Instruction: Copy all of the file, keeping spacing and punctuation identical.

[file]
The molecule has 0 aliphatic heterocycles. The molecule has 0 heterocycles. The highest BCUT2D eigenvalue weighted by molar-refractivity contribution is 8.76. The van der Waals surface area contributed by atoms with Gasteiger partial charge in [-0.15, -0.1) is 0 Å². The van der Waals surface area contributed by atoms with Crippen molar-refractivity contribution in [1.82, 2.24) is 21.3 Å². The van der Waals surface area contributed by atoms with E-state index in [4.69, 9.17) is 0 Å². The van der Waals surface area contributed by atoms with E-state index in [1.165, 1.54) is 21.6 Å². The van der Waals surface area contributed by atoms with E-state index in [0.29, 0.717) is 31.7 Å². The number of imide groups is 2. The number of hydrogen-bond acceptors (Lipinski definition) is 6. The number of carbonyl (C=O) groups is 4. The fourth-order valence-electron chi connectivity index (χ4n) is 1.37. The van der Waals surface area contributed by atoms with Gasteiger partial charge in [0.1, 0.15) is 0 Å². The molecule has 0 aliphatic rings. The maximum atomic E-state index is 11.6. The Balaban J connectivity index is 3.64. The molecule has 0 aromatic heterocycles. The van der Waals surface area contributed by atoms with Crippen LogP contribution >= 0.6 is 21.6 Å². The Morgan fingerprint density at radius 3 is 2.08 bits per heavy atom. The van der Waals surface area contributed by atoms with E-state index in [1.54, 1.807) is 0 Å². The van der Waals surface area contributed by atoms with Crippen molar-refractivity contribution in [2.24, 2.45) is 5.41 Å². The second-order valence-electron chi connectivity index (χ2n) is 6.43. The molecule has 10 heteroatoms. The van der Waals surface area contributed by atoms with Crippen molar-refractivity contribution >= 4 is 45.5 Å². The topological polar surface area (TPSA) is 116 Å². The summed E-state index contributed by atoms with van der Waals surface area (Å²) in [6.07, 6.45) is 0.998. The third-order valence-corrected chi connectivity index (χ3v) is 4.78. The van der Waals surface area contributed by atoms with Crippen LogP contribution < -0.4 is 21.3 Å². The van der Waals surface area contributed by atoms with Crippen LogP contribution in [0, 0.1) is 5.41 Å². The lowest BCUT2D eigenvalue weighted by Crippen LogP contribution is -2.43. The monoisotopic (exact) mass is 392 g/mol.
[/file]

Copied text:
The molecule has 0 aliphatic heterocycles. The molecule has 0 heterocycles. The highest BCUT2D eigenvalue weighted by molar-refractivity contribution is 8.76. The van der Waals surface area contributed by atoms with Gasteiger partial charge in [-0.15, -0.1) is 0 Å². The van der Waals surface area contributed by atoms with Crippen molar-refractivity contribution in [1.82, 2.24) is 21.3 Å². The van der Waals surface area contributed by atoms with E-state index in [4.69, 9.17) is 0 Å². The van der Waals surface area contributed by atoms with E-state index in [1.165, 1.54) is 21.6 Å². The van der Waals surface area contributed by atoms with E-state index in [0.29, 0.717) is 31.7 Å². The number of imide groups is 2. The number of hydrogen-bond acceptors (Lipinski definition) is 6. The number of carbonyl (C=O) groups is 4. The fourth-order valence-electron chi connectivity index (χ4n) is 1.37. The van der Waals surface area contributed by atoms with Gasteiger partial charge in [0.1, 0.15) is 0 Å². The molecule has 0 aliphatic rings. The maximum atomic E-state index is 11.6. The Balaban J connectivity index is 3.64. The molecule has 0 aromatic heterocycles. The van der Waals surface area contributed by atoms with Crippen LogP contribution >= 0.6 is 21.6 Å². The Morgan fingerprint density at radius 3 is 2.08 bits per heavy atom. The van der Waals surface area contributed by atoms with E-state index in [1.54, 1.807) is 0 Å². The van der Waals surface area contributed by atoms with Crippen molar-refractivity contribution in [2.24, 2.45) is 5.41 Å². The second-order valence-electron chi connectivity index (χ2n) is 6.43. The molecule has 10 heteroatoms. The van der Waals surface area contributed by atoms with Crippen molar-refractivity contribution >= 4 is 45.5 Å². The topological polar surface area (TPSA) is 116 Å². The summed E-state index contributed by atoms with van der Waals surface area (Å²) in [6.07, 6.45) is 0.998. The third-order valence-corrected chi connectivity index (χ3v) is 4.78. The van der Waals surface area contributed by atoms with Crippen LogP contribution < -0.4 is 21.3 Å². The van der Waals surface area contributed by atoms with Crippen LogP contribution in [0, 0.1) is 5.41 Å². The lowest BCUT2D eigenvalue weighted by Crippen LogP contribution is -2.43. The monoisotopic (exact) mass is 392 g/mol.